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Christmas is the time for indulging in whatever food you like, but this often means our eyes are bigger than our bellies. Every single year in the UK about seven million tonnes of food is wasted at Christmas, including two million turkeys, five million Christmas puddings, and 74 million mince pies! The worst part is, most of this was totally edible! Express.co.uk chatted to food waste expert and ODDBOX co-founder Emilie Vanpoperinghe to find out how to avoid wasting food at Christmas.
Food waste is not only a pointless drain on your bank account, it’s terrible for the environment.
The average UK family loses £700 a year to food waste, and this collectively adds up to £14 billion per year.
Food production uses up plenty of fresh water, land and labour, and accounts for a third of global greenhouse gas production.
Nearly one billion people are starving in the world, and they could all be fed on less than a quarter of the food that is wasted in the US, UK and Europe every day.
Reducing food waste is a better solution to climate change than electric cars, solar power and plant-based diets.
The equivalent of 4.2 million Christmas dinners goes straight into the bin during the Christmas season, so what can we do to reduce the figure?
Ms Vanpoperinghe reveals her five tips for cutting down food waste at Christmas.
READ MORE- Sustainable gifts: Best eco-friendly Christmas presents for 2020
Ms Vanpoperinghe stressed how important it is to cater for your numbers.
This year British households are only allowed to mingle with two other households, so you don’t need to go overboard!
She said: “We’ve come to expect mountains of vegetables, free-flowing drinks and a show-stopping centrepiece.
“This can all still be a reality but, with a few calculations, you don’t need to be eating leftovers well into the new year.
“Why not take a moment to consider the quantities needed for the number of guests you’re catering to?
“With all the mince pies and chocolates floating around throughout the day, you can be certain that no one will be going hungry and it will also reduce the amount of work that goes into the preparation!”
Cutting down on what you buy in the first place is an obvious place to start, and you’ll be saving yourself some money too!
A sustainable Christmas isn’t just about wrapping your gifts in reusable packaging or buying eco-friendly crackers and cards.
Ms Vanpoperinghe explained that you can be more sustainable with your food by shopping locally and scrapping plastic packaging.
She said: “We know, with the endless to-dos in the final run-up to Christmas, it might be easiest to run down to the closest supermarket to tick off your shopping list.
“However, there can be a trade-off in the form of the plastic packaging used for portioning and to extend shelf-life.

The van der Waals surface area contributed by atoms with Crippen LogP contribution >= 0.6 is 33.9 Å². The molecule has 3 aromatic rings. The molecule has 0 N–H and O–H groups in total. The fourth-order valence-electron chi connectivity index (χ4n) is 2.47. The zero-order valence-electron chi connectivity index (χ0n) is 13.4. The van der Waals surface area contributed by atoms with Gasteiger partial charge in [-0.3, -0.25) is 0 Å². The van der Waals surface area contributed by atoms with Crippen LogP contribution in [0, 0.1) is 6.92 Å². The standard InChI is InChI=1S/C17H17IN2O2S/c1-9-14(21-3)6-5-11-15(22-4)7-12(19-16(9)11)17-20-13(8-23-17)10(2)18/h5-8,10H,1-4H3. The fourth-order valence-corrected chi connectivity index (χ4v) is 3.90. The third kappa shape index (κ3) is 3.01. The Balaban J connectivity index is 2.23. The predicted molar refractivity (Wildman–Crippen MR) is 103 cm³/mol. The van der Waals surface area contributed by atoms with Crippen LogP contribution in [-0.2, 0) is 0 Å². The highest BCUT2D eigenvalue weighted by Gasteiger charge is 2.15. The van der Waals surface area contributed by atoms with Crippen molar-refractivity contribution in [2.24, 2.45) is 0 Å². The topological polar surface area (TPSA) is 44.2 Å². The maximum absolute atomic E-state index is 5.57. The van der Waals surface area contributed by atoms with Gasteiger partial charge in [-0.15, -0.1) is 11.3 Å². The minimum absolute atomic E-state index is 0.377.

“Instead, this year, why not shop local and head down to your greengrocers?
“They’ll be fully stocked with your favourite veg in anticipation of the Christmas rush, all loose and ready to be selected in quantities exactly right for the number of guests you’re catering for.
“Bulk stores are also a fantastic source for any dry food and pantry essentials you need.”
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Use peels for gravy
Don’t let your vegetable peels go to waste, they can all be used to create something delicious.
Ms Vanpoperinghe explained: “Sprout leaves, potato peelings, carrot tops… all of these trimmings can be diverted from the compost.
“If you’re prepping your veg in advance, simply pop these peelings into a large saucepan, cover with plenty of water and simmer up over a day to create a delicious, hearty stock you can use as the base for your veggie gravy on Christmas day.
“Otherwise, stick them all in a bag and keep in the freezer to make up your stock another day.”
If it’s veggies you’re left with, you can easily combine them all and make a few servings of vegetable soup.
Ms Vanpoperinghe said: “If you’ve managed to get your serving sizes almost spot on and have just a few portions of roast veg going spare, consider whipping up a batch of ‘Boxing Day soup’.
“Simmer up any leftover trimmings and blend for a warming soup that will get you through those Boxing Day blues.”
Share the spare
There’s nothing worse than being lumbered with leftovers you know you won’t eat, so why not give them a new home?
Ms Vanpoperinghe suggested: “In the event that you still end up with more leftover than you know what to do with, send them to a good home!
“If you’ve been entertaining, tell your guests to come along with a container or two and load them up with a few servings of each dish when they leave.
“Otherwise, OLIO is a fantastic outlet for any food that you’d rather not see go to waste.”
OLIO is a free food sharing app where millions of people give away their food and household items to people who want or need it.
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